Matthias Sommer was born in the town of Freistett in the Baden region of Germany on April 6, 1715. He was the son of Matthias Sommer and Anna Barbara (Hubscher) Sommer. The town of Freistett appears to have been controlled by the County of Hanau in the early 1700s before being absorbed by the Margraviate of Baden.
 As researched by Mary Ann Schaefer, Matthias married twice in Freistett before coming to America; first to Maria Magdalena Sommer in 1736, and second to Barbara Gramp in 1741.
Matthias last appears in Freistett records in 1746. His exact date of emigration to Philadelphia has not yet been determined, but he married Christina Null(in) at St. Michael's and Zion Church in Philadelphia in October 1749. The witnesses included Jacob Schütt, Hans Jurg Null, Johann Jurg Kurtz, Philip Haller, and John Dorett. The couple were members of this church from 1750 to 1753, and their two eldest daughters were baptized there. They moved upriver to the Germantown area after 1759, and joined the Rev. Heinrich Melchior Muhlenberg's new St. Peter's Lutheran Church at Barren Hill in Whitemarsh Township north of Germantown. They were members of that church until their 1766 departure,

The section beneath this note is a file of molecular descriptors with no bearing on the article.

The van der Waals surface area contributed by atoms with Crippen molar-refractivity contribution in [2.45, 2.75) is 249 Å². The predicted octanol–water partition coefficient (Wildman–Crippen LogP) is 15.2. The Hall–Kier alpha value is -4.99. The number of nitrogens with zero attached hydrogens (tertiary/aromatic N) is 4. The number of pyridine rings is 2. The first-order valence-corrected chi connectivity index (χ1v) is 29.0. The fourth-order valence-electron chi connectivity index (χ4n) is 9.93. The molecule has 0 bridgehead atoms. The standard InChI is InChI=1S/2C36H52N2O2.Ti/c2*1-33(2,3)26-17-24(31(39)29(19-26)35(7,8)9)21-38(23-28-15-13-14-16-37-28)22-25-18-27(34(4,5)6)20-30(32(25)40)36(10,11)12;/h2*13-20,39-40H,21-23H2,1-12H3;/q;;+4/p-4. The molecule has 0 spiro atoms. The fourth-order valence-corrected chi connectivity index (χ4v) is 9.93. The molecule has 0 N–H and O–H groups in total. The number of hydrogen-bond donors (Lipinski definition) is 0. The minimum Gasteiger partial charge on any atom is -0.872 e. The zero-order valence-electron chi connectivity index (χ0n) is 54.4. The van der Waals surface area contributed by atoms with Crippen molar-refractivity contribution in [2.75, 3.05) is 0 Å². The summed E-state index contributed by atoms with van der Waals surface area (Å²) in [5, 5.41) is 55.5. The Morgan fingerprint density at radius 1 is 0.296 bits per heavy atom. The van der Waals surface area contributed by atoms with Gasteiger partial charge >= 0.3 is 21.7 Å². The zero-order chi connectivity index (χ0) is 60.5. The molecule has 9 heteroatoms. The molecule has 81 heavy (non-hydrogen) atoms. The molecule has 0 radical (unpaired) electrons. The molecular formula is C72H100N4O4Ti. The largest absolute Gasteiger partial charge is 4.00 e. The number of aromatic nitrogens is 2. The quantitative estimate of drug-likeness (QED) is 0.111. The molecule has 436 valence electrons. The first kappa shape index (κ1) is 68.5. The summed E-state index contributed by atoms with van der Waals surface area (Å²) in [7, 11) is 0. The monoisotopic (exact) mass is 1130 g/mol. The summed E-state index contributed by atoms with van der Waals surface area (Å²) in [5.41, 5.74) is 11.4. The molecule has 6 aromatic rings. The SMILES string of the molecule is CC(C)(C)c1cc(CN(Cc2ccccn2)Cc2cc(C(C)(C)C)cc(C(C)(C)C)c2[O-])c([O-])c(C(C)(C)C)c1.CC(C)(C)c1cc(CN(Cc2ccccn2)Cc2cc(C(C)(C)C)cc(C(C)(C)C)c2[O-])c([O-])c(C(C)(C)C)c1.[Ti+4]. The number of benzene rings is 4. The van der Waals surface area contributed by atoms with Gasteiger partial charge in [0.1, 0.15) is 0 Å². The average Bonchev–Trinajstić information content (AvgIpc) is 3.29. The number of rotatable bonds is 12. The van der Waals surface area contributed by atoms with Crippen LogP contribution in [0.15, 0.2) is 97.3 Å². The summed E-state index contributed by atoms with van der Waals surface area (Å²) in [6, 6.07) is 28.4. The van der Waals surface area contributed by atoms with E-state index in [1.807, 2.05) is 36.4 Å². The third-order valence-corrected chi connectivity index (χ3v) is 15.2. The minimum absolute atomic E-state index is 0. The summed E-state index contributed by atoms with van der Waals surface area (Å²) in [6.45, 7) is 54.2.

and Matthias was one of its trustees. Matthias Sommer lived near St. Peter’s Church according to Mühlenberg. On Sep 24, 1765, he was naturalized along with the heads of two other families who would later co-settle Monckton Township, Heinrich Stieff and Michael Lutz, listing Roxborough as their place of residence, Philadelphia County. Roxborough is adjacent to Germantown and now the 21st Ward within Philadelphia, Pennsylvania.
The Sommers family were among the original group of German families in Philadephia contracted by John Hughes of Benjamin Franklin & Co. to settle Monckton Township on the Petitcodiac River. He was the first settler to sign the contract of January 27, 1766 in Philadelphia, after John Hughes’ own signature. Their ship, the single-masted sloop “Lovey” under Captain Nathaniel Shiverick, landed at Hall's Creek in present-day Moncton, New Brunswick on June 3, 1766. Matthias received Lot 7 in the township but died in the early days of the settlement, most likely in 1767. His surviving family is mentioned in a March 1768 letter, and his wife later married widower Jacob Ricker, Jr. and brought her children by Matthias into that household. Their son Andrew remained on the original Moncton grant, while the rest of the family went to Hillsborough Township downriver.